The All Blacks demolished France in Cardiff on Saturday night. New Zealand picked them apart in every facet of the game. Line out steals, scrum dominance, flawless handling skills in attack, a hunger in defence and repeated moments of individual brilliance, this performance had everything.
The rumours of mutiny in the camp appear to have been at least somewhat true. The French players attempted to play the game the French way, using individual skills and showing a willingness to attack from anywhere. A decision had clearly been made that they would not play the stilted, boring rugby of the past 4 years under departing coach, Phillipe Saint-André. It was the charge of the light brigade, as the world opened up in thunder and shot around them, the French charged on regardless. Trying to play the game the way they did in their youth. Michalak went down, tries rained in, still they charged and the charge became a disorganised rout.
Spedding taking a tap-and-go from his own 22 with three minutes to play in the first period summed up the attitude of the French. They wanted to unsettle New Zealand, play the unstructured rugby which had seen French teams disrupt the All Blacks’ march to the final in previous tournaments. For brief moments in attack, mostly in the first half, this was an ode to the days of French teams playing beautiful, fluid rugby. The style which saw players free to play off the cuff and attack from anywhere. However, New Zealand were playing a different game. 21st century rugby at its finest.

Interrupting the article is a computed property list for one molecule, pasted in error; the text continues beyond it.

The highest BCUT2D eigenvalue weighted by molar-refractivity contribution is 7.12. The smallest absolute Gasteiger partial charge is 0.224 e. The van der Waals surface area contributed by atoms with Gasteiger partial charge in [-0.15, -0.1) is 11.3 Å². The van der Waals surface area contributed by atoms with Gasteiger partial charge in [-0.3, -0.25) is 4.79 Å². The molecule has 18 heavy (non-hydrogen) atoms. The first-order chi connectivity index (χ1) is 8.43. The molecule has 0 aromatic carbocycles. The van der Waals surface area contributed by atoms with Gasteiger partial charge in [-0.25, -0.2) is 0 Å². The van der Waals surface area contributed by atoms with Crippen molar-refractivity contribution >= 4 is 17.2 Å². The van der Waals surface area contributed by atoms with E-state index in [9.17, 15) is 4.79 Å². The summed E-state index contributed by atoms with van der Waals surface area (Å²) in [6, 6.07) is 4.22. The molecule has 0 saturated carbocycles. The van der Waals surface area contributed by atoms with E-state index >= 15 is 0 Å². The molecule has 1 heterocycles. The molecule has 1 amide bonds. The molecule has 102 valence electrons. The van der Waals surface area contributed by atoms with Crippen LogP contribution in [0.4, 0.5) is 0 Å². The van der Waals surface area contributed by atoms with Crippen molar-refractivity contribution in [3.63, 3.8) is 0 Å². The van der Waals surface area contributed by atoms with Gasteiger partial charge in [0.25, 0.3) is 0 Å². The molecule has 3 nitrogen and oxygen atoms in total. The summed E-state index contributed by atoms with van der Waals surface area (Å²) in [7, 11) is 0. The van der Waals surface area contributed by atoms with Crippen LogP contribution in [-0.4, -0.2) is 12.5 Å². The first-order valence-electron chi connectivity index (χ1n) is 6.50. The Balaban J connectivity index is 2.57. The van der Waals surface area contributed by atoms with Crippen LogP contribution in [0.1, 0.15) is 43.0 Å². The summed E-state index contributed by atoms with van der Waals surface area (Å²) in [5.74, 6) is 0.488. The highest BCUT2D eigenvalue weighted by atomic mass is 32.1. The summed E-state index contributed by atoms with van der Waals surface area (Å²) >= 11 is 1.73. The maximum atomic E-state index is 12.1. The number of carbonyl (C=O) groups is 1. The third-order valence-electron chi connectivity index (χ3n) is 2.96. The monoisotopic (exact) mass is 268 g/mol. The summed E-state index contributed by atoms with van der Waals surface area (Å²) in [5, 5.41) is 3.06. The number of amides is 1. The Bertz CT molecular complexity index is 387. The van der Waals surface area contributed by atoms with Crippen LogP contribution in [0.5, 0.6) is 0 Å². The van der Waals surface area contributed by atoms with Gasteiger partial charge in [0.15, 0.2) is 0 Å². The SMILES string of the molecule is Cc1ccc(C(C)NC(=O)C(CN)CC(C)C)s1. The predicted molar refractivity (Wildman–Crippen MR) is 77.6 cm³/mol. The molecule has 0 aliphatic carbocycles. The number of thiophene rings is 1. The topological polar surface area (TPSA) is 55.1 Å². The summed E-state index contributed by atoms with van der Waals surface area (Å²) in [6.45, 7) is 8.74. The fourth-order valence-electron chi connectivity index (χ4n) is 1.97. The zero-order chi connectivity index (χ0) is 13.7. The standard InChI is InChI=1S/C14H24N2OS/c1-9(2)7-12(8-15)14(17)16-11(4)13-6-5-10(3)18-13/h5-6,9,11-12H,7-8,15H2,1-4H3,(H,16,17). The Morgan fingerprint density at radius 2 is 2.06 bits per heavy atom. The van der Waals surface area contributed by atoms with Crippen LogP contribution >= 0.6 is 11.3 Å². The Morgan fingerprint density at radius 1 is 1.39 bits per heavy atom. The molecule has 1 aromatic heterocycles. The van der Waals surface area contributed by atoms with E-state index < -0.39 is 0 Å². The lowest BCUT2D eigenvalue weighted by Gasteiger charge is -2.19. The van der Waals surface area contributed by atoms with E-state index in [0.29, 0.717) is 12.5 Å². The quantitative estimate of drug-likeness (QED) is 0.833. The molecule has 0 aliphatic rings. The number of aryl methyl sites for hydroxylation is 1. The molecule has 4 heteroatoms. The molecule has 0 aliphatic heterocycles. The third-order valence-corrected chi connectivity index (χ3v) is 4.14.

Morgan Parra stepped into the role of the scrumhalf General and achieved some occasional success in generating French momentum but, this was seldom, due to a disciplined All Black defence and expertise at the ruck area. They protected the ball doggedly while in possession and hunted for it in defence, disrupting French ball. Richie McCaw was everywhere in defence, slowing down play, spoiling any attempt at generating quick ball. He was ably assisted by a New Zealand team that, after last nights evidence, are on a mission to retain the World Cup which they claimed four years ago.
In attack, the All Blacks were sublime, utilising their time on the ball to play a simple and yet breathtaking game. The most impressive aspect of their performance was the manner in which they executed the simple passes. Props and second rowers distributing the ball with the speed and assuredness of any northern hemisphere back. No player in a black jersey showed an instinct to find contact as the first port of call, this attacking master class was a demonstration of the simple things done efficiently. Move the ball, look for space, fix a defender and move it again.
There were too many moments of brilliance from the men in black to name-check all those deserving, so I will highlight only a few. The passing exhibition on display allowed the world beaters NZ posses out wide to demonstrate their class. Milner-Skudder, on his 6th cap, caught the ball on the wing, accelerated and bounced off his right foot to leave his opposite number, Dumolin, snatching at empty space while he raced away for a score. Seven tries in six games. This vision for empty space and footwork are an example to anyone playing the game of the right way to carry. His balance and poise on the right wing was in contrast to the young man playing on the left.
Having finished off a simple try in the first half, Julian Savea exploded into the consciousness of the rugby world and casual fans with his Lomu-esque try in the second period. Set up by beautifully executed Aaron Smith pass of 20 yards or so, Savea bulldozed three of France’s biggest defenders in the space of five metres before dotting down, demonstrating the raw power he possesses. Rounding his hat-trick off with an exhibition of genuine speed, Savea ran the ball in from just short of halfway, leaving would-be French tacklers trailing behind hopelessly. This is a special young man, a player they call, ‘The Bus’. Can they do it against a brutal South African defence next weekend?
Not in the manner with which they disposed of this flailing French team, however it is difficult to imagine any side in the world stopping New Zealand when they play like they did on Saturday.